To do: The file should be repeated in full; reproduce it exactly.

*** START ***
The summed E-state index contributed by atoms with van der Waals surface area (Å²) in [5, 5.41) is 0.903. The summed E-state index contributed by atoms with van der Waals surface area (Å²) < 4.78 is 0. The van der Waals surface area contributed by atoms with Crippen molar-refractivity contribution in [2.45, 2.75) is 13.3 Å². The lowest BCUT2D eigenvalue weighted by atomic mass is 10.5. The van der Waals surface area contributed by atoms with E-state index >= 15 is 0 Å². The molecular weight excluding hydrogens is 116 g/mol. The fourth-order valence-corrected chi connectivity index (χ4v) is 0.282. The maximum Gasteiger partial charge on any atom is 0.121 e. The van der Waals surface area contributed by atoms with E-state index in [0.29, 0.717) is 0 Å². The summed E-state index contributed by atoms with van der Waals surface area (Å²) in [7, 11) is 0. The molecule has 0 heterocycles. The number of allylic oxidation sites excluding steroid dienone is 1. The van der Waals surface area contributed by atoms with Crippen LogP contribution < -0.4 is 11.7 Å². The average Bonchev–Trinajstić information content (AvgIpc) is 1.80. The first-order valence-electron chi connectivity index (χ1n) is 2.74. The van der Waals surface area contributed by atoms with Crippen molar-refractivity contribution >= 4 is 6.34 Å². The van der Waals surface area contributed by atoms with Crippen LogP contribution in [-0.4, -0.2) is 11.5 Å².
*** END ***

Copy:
The summed E-state index contributed by atoms with van der Waals surface area (Å²) in [5, 5.41) is 0.903. The summed E-state index contributed by atoms with van der Waals surface area (Å²) < 4.78 is 0. The van der Waals surface area contributed by atoms with Crippen molar-refractivity contribution in [2.45, 2.75) is 13.3 Å². The lowest BCUT2D eigenvalue weighted by atomic mass is 10.5. The van der Waals surface area contributed by atoms with E-state index >= 15 is 0 Å². The molecular weight excluding hydrogens is 116 g/mol. The fourth-order valence-corrected chi connectivity index (χ4v) is 0.282. The maximum Gasteiger partial charge on any atom is 0.121 e. The van der Waals surface area contributed by atoms with E-state index in [0.29, 0.717) is 0 Å². The summed E-state index contributed by atoms with van der Waals surface area (Å²) in [7, 11) is 0. The molecule has 0 heterocycles. The number of allylic oxidation sites excluding steroid dienone is 1. The van der Waals surface area contributed by atoms with Crippen LogP contribution < -0.4 is 11.7 Å². The average Bonchev–Trinajstić information content (AvgIpc) is 1.80. The first-order valence-electron chi connectivity index (χ1n) is 2.74. The van der Waals surface area contributed by atoms with Crippen molar-refractivity contribution >= 4 is 6.34 Å². The van der Waals surface area contributed by atoms with Crippen LogP contribution in [-0.4, -0.2) is 11.5 Å².